The Dunlop India Limited (Acquisition and Transfer of Undertaking) Bill, 2016 and Jessop and Company Limited (Acquisition and Transfer of Undertaking) Bill, 2016, seeking to empower the West Bengal government to take over two Pawan Ruia group companies, were passed by the West Bengal Assembly on Saturday. The Ruia group declined to comment on the development.
In case of Dunlop, the Bill mentions failure on the part of the existing management to settle dues of the employees and also failure on the part of the existing management to pay statutory dues to the state government and its agencies. A declaration of "suspension of work" had kept the Sahagunj unit non-productive since October 2011 and the Ambattur unit had been closed in 1998, are also part of the objects and reasons behind bringing in such a Bill.
Post-vesting of the company in state government, all assets, rights, lease-holds, powers, authorities and privileges, and all property, moveable and immoveable, including lands, buildings, cash on hand, reserve funds, investments, book debts would be transferred to the new government undertaking. Dunlop is known to have surplus land at Sahagunj and Ambattur.
Ruia had taken control of Dunlop in 2005 from Manu Chhabria with liabilities in excess of Rs 650 crore. The Bill, however, says that proprietors would be liable for prior liabilities.
For the transfer and vesting in state government, the Ruia group would be paid an amount as determined by the Commissioner of Payments appointed by the state government for the purpose. However, the Bill also says that the amount to be paid would be reduced to the extent of liabilities of the proprietors.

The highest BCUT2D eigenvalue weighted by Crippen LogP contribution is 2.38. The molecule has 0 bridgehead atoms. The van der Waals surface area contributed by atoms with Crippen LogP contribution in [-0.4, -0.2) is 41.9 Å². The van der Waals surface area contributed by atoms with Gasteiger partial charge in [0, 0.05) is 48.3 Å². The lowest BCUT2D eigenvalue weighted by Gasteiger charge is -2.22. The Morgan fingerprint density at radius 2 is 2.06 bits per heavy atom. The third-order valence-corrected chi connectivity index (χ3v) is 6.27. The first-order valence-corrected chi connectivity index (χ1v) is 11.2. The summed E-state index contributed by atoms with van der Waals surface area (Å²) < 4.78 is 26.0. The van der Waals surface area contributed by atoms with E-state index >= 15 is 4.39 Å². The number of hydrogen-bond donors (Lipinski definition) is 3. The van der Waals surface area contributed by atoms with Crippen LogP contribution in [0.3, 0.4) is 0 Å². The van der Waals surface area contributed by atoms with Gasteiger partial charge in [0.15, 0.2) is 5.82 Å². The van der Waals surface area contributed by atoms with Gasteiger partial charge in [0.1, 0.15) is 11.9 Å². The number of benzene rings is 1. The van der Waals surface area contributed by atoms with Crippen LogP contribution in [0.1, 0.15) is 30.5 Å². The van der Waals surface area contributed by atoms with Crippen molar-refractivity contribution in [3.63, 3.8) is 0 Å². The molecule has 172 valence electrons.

Judicial cases relating to a winding up petition against Dunlop are, however, under way. January 31, 2013, the Calcutta High Court directed winding up of the company, which was reaffirmed by the Division Bench. The matter is now before the Supreme Court.
The reason cited for bringing the Jessop Bill was that the government felt that the management would not take any further step for restoration of its operation. A team from the West Bengal Legislative Assembly had visited the Dum Dum factory after employees sought immediate intervention by the state government.
Jessop was a 100 per cent central government undertaking, which was declared sick in May 1998. "The state government also extended support to it by way of sanction of a soft loan of Rs 30.66 crore to liquidate its sales tax arrears in January 1999," the Bill said.
However, the government later divested its 74 per cent in favour of Ruia after a BIFR sanctioned scheme failed.
"A modified revival scheme submitted by the new management was approved by the BIFR on September 20, 2002. In view of the modified revival package, the state government rescheduled the payment of sales tax loan and the company failed to repay the loan and interest thereon to the state government and the company has failed to settle statutory dues and other dues," the Bill said.